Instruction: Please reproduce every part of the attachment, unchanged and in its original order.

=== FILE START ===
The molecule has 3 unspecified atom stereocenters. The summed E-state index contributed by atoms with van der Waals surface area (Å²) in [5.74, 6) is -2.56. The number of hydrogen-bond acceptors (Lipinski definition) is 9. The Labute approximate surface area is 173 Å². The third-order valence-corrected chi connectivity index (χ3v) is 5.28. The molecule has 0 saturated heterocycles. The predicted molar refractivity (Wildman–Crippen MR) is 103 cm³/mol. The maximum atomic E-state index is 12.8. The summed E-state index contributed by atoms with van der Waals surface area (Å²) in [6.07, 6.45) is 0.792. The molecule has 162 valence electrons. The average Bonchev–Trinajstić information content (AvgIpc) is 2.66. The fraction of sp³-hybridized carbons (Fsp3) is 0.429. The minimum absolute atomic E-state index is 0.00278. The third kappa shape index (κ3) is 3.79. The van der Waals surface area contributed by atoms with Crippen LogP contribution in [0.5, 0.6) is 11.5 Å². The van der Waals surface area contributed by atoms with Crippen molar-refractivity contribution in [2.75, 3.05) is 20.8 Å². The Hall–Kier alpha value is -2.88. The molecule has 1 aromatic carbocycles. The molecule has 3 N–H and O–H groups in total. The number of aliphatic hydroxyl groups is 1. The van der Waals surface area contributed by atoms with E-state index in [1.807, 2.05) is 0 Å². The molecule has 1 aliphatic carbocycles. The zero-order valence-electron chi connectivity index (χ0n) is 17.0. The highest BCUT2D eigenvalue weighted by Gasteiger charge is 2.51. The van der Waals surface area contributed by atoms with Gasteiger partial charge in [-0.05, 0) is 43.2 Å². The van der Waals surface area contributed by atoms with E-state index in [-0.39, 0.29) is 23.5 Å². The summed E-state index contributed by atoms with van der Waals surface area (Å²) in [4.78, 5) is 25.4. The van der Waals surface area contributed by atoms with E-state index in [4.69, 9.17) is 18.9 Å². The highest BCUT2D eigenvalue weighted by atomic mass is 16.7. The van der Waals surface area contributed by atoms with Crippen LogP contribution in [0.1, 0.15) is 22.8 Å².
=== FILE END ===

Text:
The molecule has 3 unspecified atom stereocenters. The summed E-state index contributed by atoms with van der Waals surface area (Å²) in [5.74, 6) is -2.56. The number of hydrogen-bond acceptors (Lipinski definition) is 9. The Labute approximate surface area is 173 Å². The third-order valence-corrected chi connectivity index (χ3v) is 5.28. The molecule has 0 saturated heterocycles. The predicted molar refractivity (Wildman–Crippen MR) is 103 cm³/mol. The maximum atomic E-state index is 12.8. The summed E-state index contributed by atoms with van der Waals surface area (Å²) in [6.07, 6.45) is 0.792. The molecule has 162 valence electrons. The average Bonchev–Trinajstić information content (AvgIpc) is 2.66. The fraction of sp³-hybridized carbons (Fsp3) is 0.429. The minimum absolute atomic E-state index is 0.00278. The third kappa shape index (κ3) is 3.79. The van der Waals surface area contributed by atoms with Crippen LogP contribution in [0.5, 0.6) is 11.5 Å². The van der Waals surface area contributed by atoms with Crippen molar-refractivity contribution in [2.75, 3.05) is 20.8 Å². The Hall–Kier alpha value is -2.88. The molecule has 1 aromatic carbocycles. The molecule has 3 N–H and O–H groups in total. The number of aliphatic hydroxyl groups is 1. The van der Waals surface area contributed by atoms with E-state index in [1.807, 2.05) is 0 Å². The molecule has 1 aliphatic carbocycles. The zero-order valence-electron chi connectivity index (χ0n) is 17.0. The highest BCUT2D eigenvalue weighted by Gasteiger charge is 2.51. The van der Waals surface area contributed by atoms with Gasteiger partial charge in [-0.05, 0) is 43.2 Å². The van der Waals surface area contributed by atoms with E-state index in [-0.39, 0.29) is 23.5 Å². The summed E-state index contributed by atoms with van der Waals surface area (Å²) in [4.78, 5) is 25.4. The van der Waals surface area contributed by atoms with E-state index in [4.69, 9.17) is 18.9 Å². The highest BCUT2D eigenvalue weighted by atomic mass is 16.7. The van der Waals surface area contributed by atoms with Crippen LogP contribution in [0.1, 0.15) is 22.8 Å².